For many, the task of “making an ask” invokes unpleasant feelings. Whether we’re negotiating a salary, fundraising, selling a product, or asking for a big favor, we often sell ourselves short simply because we don’t know how to execute “the ask.” Our overly-courteous inclinations tend to overtake the situation, and we walk away wishing we could have acted more boldly.

Whether professionally, personally, or through community involvement, we will all eventually need to know how to ask for something: a donation, someone’s business, a raise, etc. When these situations arise, we need to know how to make a request in a way that’s difficult to refuse. Here are the basics:


Sending an email or text feels less awkward than a phone call or meeting. We get to carefully edit exactly what we want to say. There are no surprises such as a voicemail or a bad connection. It removes the uncomfortable feeling of having to think on your feet.

Unfortunately, these methods are much less successful than a phone call or in-person meeting. If you give someone a chance to think of excuses, they most likely will. Make someone tell you to your face (or at least over the phone) that they are declining whatever you’re requesting of them.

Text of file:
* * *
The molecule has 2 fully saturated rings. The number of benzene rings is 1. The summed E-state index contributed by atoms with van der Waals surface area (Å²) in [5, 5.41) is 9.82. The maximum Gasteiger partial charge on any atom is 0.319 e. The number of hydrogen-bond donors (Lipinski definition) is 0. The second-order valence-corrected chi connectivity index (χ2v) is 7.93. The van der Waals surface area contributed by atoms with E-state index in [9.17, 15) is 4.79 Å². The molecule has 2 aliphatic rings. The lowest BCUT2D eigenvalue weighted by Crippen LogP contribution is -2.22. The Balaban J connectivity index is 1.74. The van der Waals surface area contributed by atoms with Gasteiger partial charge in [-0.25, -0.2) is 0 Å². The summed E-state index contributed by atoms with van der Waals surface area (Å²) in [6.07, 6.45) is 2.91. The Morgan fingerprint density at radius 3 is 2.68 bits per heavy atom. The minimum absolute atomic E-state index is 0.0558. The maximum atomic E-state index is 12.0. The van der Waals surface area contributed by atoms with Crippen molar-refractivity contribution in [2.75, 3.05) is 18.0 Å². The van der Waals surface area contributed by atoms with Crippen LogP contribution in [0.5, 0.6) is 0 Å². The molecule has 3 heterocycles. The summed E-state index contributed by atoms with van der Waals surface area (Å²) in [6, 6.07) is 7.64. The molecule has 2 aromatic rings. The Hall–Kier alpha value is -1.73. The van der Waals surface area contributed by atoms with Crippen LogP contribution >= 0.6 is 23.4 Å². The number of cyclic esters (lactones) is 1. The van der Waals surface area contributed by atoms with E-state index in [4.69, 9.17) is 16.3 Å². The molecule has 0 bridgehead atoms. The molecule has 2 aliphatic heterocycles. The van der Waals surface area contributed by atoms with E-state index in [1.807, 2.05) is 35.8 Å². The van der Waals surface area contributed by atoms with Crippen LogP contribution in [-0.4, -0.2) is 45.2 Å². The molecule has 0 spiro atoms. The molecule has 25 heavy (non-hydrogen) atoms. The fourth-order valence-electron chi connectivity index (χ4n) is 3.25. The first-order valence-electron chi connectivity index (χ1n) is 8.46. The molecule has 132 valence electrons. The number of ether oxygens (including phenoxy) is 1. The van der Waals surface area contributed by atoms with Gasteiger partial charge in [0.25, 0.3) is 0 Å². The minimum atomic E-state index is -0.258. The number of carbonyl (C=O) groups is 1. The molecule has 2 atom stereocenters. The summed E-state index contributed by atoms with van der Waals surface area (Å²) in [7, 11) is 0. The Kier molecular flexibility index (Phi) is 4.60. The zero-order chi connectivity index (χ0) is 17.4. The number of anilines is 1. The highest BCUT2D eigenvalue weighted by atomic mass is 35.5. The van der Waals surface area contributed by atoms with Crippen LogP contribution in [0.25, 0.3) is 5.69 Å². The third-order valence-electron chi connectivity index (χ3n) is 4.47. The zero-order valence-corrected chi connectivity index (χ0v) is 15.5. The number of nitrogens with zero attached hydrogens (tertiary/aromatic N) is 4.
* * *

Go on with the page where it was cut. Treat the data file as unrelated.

Think back to requests you’ve made in the past that have ended poorly. Did you directly and confidently ask for exactly what you wanted? Or did you skirt around what you really wanted to ask and allow someone to cop out? Which of the following requests sound more convincing?

“Sorry to bother you. I was hoping you would consider donating money to our cause. I know it’s a really busy time of year. So, I totally understand if you can’t.”


“Would you consider donating a gift of $250 to our fundraiser?”

The second option is much more to-the-point, but we get nervous and uncomfortable and our request comes out more like the first option. The wishy-washiness of the first option gives them an out before you even get a chance to explain your request. The second option subtly gives them no other choice but to comply.


Understand you will hear “no” occasionally (probably more often than you like). However, when you go into a situation expecting a “yes”, you naturally exude more confidence. When people feel your confidence, it makes it more difficult to turn you down. When you do hear “no”, don’t take it personally and don’t be afraid to ask again later. The more you get out of your comfort zone and make these tough requests, the more natural it will become.

Whether it’s fundraising for your child’s school or asking your boss for a raise, making “the ask” is a skill that is invaluable to all parts of your life. We just have to do away with the misconception that we’re somehow impolite when we do this.

For more tips on negotiation and making tough requests click herehere, or here.